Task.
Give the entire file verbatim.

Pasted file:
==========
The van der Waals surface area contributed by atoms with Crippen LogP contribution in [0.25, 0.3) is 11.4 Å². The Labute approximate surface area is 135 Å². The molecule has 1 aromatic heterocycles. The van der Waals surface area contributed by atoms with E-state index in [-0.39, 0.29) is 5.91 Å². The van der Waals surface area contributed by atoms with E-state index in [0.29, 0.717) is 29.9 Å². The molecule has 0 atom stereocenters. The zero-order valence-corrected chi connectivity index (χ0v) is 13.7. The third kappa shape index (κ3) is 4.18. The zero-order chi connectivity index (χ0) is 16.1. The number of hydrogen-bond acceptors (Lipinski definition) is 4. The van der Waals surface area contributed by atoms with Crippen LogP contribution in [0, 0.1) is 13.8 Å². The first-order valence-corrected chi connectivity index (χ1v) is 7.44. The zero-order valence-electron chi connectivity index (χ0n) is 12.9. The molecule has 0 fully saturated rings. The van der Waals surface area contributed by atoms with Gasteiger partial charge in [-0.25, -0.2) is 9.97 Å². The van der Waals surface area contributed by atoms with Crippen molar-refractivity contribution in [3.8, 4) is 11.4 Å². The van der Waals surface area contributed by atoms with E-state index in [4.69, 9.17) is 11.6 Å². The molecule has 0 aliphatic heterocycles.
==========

The van der Waals surface area contributed by atoms with Crippen LogP contribution in [0.25, 0.3) is 11.4 Å². The Labute approximate surface area is 135 Å². The molecule has 1 aromatic heterocycles. The van der Waals surface area contributed by atoms with E-state index in [-0.39, 0.29) is 5.91 Å². The van der Waals surface area contributed by atoms with E-state index in [0.29, 0.717) is 29.9 Å². The molecule has 0 atom stereocenters. The zero-order valence-corrected chi connectivity index (χ0v) is 13.7. The third kappa shape index (κ3) is 4.18. The zero-order chi connectivity index (χ0) is 16.1. The number of hydrogen-bond acceptors (Lipinski definition) is 4. The van der Waals surface area contributed by atoms with Crippen LogP contribution in [0, 0.1) is 13.8 Å². The first-order valence-corrected chi connectivity index (χ1v) is 7.44. The zero-order valence-electron chi connectivity index (χ0n) is 12.9. The molecule has 0 fully saturated rings. The van der Waals surface area contributed by atoms with Gasteiger partial charge in [-0.25, -0.2) is 9.97 Å². The van der Waals surface area contributed by atoms with Crippen molar-refractivity contribution in [3.8, 4) is 11.4 Å². The van der Waals surface area contributed by atoms with E-state index in [4.69, 9.17) is 11.6 Å². The molecule has 0 aliphatic heterocycles.